Browse

You are looking at 1 - 10 of 45 items for :

  • Type: Journal Issue x
  • Political Economy x
Clear All Modify Search
International Monetary Fund. Finance Dept. and International Monetary Fund. Legal Dept.
This paper presents two new borrowing agreements for the Poverty Reduction and Growth Trust (PRGT). These two agreements with the IMF, acting as Trustee for the PRGT, and the Government of Canada and the People’s Bank of China respectively have been finalized as part of the resource mobilization effort in response to the unprecedented demand for concessional financing driven by the COVID-19 pandemic and ensuing economic shocks. The fast-track loan mobilization round launched in April 2020 allowed the Fund to increase access limits and scale up emergency financing to low-income countries (LICs). To date, eleven new agreements and the augmentation of five existing agreements have been finalized with sixteen lenders (for previous updates see the October 2020 paper and the March 2021 paper. Together, these agreements and augmentations provide a total of SDR 16.9 billion in new PRGT loan resources for LICs, of which SDR 15.1 billion is immediately available.
International Monetary Fund
Following the companion paper on the new policy challenges related to the adoption of digital forms of money, this paper presents an operational strategy for the IMF to continue delivering on its mandate of ensuring domestic and international financial and economic stability. The paper begins by summarizing the forces driving the adoption of digital forms of money, and the new policy questions that emerge. It then focusses on how the IMF’s core activities and output will need to evolve, including surveillance, capacity development, and analytical foundations. It ends by discusses how the IMF intends to partner with other organization, and to grow and structure internal resources to fulfill this vision.
International Monetary Fund
Rapid technological innovation is ushering in a new era of public and private digital money, bringing about major benefits in terms of efficiency and inclusion. To reap the full benefits and manage risks, authorities around the world will have to address new policy challenges. These are widespread, complex, rapidly evolving, and have profound implications. This paper identifies the main challenges currently arising regarding consumer protection and financial integrity, domestic financial and economic stability, as well as the stability and efficiency of the international monetary system. The paper argues that many of these challenges intersect the Fund’s mandate. The Fund must therefore monitor, and advise on, this rapid and complex transition for all members. The paper ends with a broad vision of how to deliver on this mandate and serve its members, including by enhancing resources, and collaborating closely with other institutions. This is the first of two papers, the second of which lays out a more detailed operational strategy.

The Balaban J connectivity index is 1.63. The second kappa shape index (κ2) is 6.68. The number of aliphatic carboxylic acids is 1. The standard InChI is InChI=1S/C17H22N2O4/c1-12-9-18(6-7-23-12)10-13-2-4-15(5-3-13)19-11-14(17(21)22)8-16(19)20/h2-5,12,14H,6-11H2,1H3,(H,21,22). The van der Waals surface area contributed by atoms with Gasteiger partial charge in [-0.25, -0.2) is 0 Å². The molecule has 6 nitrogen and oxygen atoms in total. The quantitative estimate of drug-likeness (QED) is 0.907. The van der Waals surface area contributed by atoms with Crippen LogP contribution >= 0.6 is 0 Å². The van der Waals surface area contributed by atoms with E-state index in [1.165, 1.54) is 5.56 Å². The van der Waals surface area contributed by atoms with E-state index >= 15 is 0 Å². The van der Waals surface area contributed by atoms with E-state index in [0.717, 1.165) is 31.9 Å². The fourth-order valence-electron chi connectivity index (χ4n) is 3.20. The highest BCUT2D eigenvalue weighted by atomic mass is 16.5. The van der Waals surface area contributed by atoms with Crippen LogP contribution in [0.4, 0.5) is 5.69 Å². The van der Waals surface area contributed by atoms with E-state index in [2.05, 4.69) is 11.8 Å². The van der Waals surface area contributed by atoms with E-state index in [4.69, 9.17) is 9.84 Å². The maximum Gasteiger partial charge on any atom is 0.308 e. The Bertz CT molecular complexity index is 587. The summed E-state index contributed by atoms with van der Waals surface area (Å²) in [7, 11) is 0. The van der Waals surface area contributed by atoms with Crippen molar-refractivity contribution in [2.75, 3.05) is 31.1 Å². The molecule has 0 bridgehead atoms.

International Monetary Fund
An unprecedented policy response and rapid progress in vaccinations have helped pull the global economy from a deep recession, but the outlook is marked by high uncertainty and great divergence. Against this background, the Fund continues its efforts to achieve a durable exit from the crisis, minimize long-term scarring, and build a more sustainable, resilient, and inclusive global economy. In line with the strategic directions laid out in the Spring 2021 Global Policy Agenda and the International Monetary and Financial Committee (IMFC) Communiqué, this Work Program puts forward a prioritized Board agenda focused on activities of most critical importance to our members.
International Monetary Fund
This report is submitted pursuant to the provisions of the Articles of Agreement regarding a general allocation or cancellation of Special Drawing Rights (SDR) for the Twelfth Basic Period that begins on January 1, 2022. The Articles of Agreement provide for periodic consideration and decisions on SDR allocations or cancellations in the context of consecutive basic periods of normally five years of duration (Article XVIII, Section 2(a)). Pursuant to Article XVIII, Section 4(c)(i), the Managing Director must make a proposal to the Board of Governors no later than six months before the end of each basic period regarding a general allocation or cancellation in the next basic period. The Eleventh Basic Period for a general allocation or cancellation of SDRs began on January 1, 2017 and is scheduled to end on December 31, 2021. The Twelfth Basic Period will commence on January 1, 2022.
International Monetary Fund
On June 25, the Executive Board discussed a proposal for a historic US$650 billion general allocation of SDRs to address the long-term global need to supplement existing reserve assets. Following concurrence by the Executive Board on July 8, the Managing Director submitted the proposal to the Board of Governors on July 9 for its approval by August 2. If approved, which requires an 85 percent majority of the total voting power, the allocation would become effective by the end of August. The proposal makes a case for an allocation of US$650 billion (about SDR 456 billion), based on an assessment of IMF member countries’ long-term global reserve needs. It also includes measures to enhance the transparency and accountability in the reporting and use of SDRs while preserving the reserve asset characteristic of the SDR. The general allocation would help many EMDCs that are liquidity constrained smooth needed adjustment and avoid distortionary policies, while providing scope for spending on crisis response and vaccines.